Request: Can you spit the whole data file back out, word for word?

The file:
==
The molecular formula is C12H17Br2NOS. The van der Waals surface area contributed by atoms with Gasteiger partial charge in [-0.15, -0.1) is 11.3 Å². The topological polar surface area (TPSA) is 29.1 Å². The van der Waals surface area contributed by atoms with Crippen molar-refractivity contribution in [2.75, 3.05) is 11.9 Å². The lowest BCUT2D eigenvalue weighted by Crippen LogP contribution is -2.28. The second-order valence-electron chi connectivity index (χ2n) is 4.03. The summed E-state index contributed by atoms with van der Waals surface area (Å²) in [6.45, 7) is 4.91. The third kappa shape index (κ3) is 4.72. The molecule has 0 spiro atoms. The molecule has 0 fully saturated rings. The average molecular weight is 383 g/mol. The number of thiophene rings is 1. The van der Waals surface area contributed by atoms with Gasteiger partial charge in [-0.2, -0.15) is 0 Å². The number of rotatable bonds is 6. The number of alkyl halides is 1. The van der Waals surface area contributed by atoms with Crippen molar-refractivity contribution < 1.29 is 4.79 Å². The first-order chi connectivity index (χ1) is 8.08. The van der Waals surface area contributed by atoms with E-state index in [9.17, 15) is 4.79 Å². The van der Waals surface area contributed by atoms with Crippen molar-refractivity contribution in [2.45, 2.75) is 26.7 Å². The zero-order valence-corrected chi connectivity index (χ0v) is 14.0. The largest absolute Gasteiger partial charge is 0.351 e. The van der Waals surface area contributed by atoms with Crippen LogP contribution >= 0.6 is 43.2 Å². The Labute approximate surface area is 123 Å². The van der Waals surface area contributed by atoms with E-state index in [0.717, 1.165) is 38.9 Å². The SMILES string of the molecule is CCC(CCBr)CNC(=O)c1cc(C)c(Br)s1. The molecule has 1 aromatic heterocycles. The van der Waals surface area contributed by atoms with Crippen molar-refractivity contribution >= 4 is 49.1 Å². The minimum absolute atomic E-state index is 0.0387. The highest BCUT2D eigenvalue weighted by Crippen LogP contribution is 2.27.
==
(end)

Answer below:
The molecular formula is C12H17Br2NOS. The van der Waals surface area contributed by atoms with Gasteiger partial charge in [-0.15, -0.1) is 11.3 Å². The topological polar surface area (TPSA) is 29.1 Å². The van der Waals surface area contributed by atoms with Crippen molar-refractivity contribution in [2.75, 3.05) is 11.9 Å². The lowest BCUT2D eigenvalue weighted by Crippen LogP contribution is -2.28. The second-order valence-electron chi connectivity index (χ2n) is 4.03. The summed E-state index contributed by atoms with van der Waals surface area (Å²) in [6.45, 7) is 4.91. The third kappa shape index (κ3) is 4.72. The molecule has 0 spiro atoms. The molecule has 0 fully saturated rings. The average molecular weight is 383 g/mol. The number of thiophene rings is 1. The van der Waals surface area contributed by atoms with Gasteiger partial charge in [-0.2, -0.15) is 0 Å². The number of rotatable bonds is 6. The number of alkyl halides is 1. The van der Waals surface area contributed by atoms with Crippen molar-refractivity contribution < 1.29 is 4.79 Å². The first-order chi connectivity index (χ1) is 8.08. The van der Waals surface area contributed by atoms with E-state index in [9.17, 15) is 4.79 Å². The van der Waals surface area contributed by atoms with Crippen molar-refractivity contribution in [2.45, 2.75) is 26.7 Å². The zero-order valence-corrected chi connectivity index (χ0v) is 14.0. The largest absolute Gasteiger partial charge is 0.351 e. The van der Waals surface area contributed by atoms with Crippen LogP contribution >= 0.6 is 43.2 Å². The Labute approximate surface area is 123 Å². The van der Waals surface area contributed by atoms with E-state index in [0.717, 1.165) is 38.9 Å². The SMILES string of the molecule is CCC(CCBr)CNC(=O)c1cc(C)c(Br)s1. The molecule has 1 aromatic heterocycles. The van der Waals surface area contributed by atoms with Crippen molar-refractivity contribution >= 4 is 49.1 Å². The minimum absolute atomic E-state index is 0.0387. The highest BCUT2D eigenvalue weighted by Crippen LogP contribution is 2.27.